Mike

#107 Sarkikos

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Posted 31 January 2014 - 08:02 AM

The thing is, when I've compared before, the 48mm B showed fainter stars and better contrast than the 40mm WF.


The WF's go back to 1982. I'm not sure if they have superior light transmission, either. Do they have that "coffee" tone?

Mike

#108 Rick Woods

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Posted 01 February 2014 - 07:17 PM

Not that I've ever noticed.

#109 Stargazer3236

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Posted 27 February 2014 - 01:02 PM

I observed IC434/B33 back in 1987 with a Coulter I 13" Telescope, a 9mm Nagler and an H-beta filter. I could just detect the nebulous curtain being bisected by the dark nebula.

I observed it again last weekend in my C11, with an 8.8mm ep and an H-beta filter. Could just barely see the curtain and used averted vision to just barely detect B33.

#110 jrbarnett

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Posted 28 February 2014 - 12:39 PM

I'll be giving it a whirl from the Sonoran desert at the end of March in a C9.25. You've encouraged me greatly.

- Jim

#111 Sarkikos

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Posted 28 February 2014 - 12:49 PM

The end of March will be a little late in the season for Horsehead hunting.

Mike

#112 jrbarnett

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Posted 01 March 2014 - 09:38 PM

We'll see.

It's on my supplemental MM menu. I'll hunt for it during the M42, M42, M78 and M79 part of the Marathon search sequence.

I'll be below 34N.

- Jim

#113 Sarkikos

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Posted 02 March 2014 - 01:20 PM

I made my first attempt at the Messier Marathon last year here at 39N. It was easy sneezy with Sky Safari Pro on my Android tablet, using the program as an on-the-fly star hopping guide and memory jogger (no fancy electronics connection to a mount). IIRC, I completed about 88 with no gaps before I called it a night due to cold and fatigue. I'm certain I would have bagged them all if I'd stayed at the dark site all night.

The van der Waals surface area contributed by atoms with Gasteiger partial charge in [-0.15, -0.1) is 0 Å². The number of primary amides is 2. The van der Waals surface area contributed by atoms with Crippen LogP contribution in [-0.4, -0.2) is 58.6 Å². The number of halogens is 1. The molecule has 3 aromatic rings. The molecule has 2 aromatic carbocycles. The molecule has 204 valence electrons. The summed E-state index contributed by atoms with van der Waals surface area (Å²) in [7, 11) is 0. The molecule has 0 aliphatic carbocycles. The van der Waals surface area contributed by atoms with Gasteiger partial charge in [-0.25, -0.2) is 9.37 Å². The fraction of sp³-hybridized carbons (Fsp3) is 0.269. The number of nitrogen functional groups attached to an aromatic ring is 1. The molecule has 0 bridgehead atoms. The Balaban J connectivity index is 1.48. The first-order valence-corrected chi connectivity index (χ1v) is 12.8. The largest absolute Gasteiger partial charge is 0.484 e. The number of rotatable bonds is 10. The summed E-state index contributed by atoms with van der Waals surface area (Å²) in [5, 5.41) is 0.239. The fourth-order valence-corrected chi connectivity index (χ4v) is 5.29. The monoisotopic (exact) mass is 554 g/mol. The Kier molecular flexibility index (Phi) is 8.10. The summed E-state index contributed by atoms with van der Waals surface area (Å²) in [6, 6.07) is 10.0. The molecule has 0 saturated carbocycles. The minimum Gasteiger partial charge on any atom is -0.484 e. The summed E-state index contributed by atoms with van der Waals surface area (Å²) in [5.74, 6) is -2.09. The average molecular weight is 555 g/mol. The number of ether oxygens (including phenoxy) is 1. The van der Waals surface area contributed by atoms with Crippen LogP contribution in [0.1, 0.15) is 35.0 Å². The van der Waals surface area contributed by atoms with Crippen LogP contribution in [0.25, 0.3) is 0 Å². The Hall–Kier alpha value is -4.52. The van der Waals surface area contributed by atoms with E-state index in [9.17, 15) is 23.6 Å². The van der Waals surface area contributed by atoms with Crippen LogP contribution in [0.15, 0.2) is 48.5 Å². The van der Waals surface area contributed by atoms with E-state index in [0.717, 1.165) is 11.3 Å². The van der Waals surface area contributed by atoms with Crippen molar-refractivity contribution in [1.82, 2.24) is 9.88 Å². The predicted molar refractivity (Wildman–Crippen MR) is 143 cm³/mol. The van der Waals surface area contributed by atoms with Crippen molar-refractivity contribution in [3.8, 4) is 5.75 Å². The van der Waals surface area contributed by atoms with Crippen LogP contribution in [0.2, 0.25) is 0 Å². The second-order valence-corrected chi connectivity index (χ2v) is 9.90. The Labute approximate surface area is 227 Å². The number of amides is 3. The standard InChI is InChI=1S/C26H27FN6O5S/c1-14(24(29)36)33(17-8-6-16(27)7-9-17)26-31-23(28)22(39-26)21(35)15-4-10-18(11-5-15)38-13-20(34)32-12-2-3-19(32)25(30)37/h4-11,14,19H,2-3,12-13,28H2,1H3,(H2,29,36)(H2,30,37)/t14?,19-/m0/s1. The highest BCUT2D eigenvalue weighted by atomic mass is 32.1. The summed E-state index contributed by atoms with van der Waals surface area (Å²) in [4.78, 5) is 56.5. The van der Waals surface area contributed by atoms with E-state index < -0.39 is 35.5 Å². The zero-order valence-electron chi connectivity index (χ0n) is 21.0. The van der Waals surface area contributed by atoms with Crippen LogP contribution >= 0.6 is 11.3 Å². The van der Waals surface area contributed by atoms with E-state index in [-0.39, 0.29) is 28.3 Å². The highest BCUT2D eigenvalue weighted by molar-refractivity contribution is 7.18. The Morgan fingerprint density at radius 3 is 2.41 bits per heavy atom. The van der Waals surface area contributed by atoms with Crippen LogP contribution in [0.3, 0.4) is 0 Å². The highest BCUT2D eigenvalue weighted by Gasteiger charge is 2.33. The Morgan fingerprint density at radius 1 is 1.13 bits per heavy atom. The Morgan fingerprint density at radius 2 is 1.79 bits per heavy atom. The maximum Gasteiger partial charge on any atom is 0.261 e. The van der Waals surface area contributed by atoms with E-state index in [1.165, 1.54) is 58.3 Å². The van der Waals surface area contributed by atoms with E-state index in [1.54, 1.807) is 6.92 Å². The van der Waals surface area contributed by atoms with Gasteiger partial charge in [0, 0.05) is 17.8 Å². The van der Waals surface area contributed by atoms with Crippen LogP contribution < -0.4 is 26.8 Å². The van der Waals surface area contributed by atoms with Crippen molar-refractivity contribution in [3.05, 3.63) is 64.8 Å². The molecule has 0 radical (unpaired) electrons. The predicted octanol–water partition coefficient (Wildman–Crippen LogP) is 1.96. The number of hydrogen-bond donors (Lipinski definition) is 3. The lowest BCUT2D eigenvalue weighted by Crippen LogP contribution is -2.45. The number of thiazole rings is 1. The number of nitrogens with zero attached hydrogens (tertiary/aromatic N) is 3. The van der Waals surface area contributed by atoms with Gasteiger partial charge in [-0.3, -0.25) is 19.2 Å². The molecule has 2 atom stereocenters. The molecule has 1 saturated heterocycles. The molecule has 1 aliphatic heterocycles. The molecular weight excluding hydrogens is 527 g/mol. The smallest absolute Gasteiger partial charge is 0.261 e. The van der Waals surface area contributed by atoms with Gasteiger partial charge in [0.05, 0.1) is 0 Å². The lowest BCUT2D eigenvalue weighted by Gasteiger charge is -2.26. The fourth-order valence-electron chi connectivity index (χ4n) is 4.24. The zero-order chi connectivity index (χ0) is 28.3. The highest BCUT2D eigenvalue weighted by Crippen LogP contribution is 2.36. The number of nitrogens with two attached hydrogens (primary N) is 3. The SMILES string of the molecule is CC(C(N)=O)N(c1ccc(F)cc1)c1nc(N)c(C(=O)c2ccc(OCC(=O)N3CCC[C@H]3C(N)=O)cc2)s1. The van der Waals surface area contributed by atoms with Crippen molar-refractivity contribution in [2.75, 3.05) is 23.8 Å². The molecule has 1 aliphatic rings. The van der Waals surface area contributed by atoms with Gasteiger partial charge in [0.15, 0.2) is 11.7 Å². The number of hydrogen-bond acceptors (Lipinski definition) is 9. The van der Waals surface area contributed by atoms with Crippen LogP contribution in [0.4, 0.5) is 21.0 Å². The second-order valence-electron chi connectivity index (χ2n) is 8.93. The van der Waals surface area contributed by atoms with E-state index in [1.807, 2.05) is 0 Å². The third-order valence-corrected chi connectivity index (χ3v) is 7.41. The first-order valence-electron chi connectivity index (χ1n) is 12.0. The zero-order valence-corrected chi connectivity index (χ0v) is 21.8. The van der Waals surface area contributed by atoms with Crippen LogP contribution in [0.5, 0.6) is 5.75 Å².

Mike

#114 Vondragonnoggin

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Posted 03 April 2014 - 02:06 AM

I just caught first sight with real recognition of it earlier tonight and a prominent flame nebula in my 6" mak with .5x reducer and IIE with 7nm H-Alpha.

Able to just fit flame and HH in same view. Backyard in LP

Worked better to see the detail by sort of rocking view slowly a little side to side like bagging galaxies, then once found the notch, could just make out head curve with nose, but still kind of hard to get any real detail. That region has a nice misty neb though and flame was easy to make out lighter bands separated by dark streaks.

Probably darker skies than backyard or faster focal ratio or bigger scope could have got some further detail.

Was pretty awesome to see it finally. First time solid view though and it was great. On the other hand, moving the scope down a bit to take in M42 was photograph like details. Crazy.

Astronomy rocks!

#115 Dave Mitsky

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Posted 04 October 2014 - 11:09 AM

I had an excellent view of B33 through an H-beta filtered 22" f/3.6 SDM Dob from atop Spruce Knob in West Virginia on the morning of September 27th.  The famous horsehead shape was unmistakable and was even visible without filtration.

 

Dave Mitsky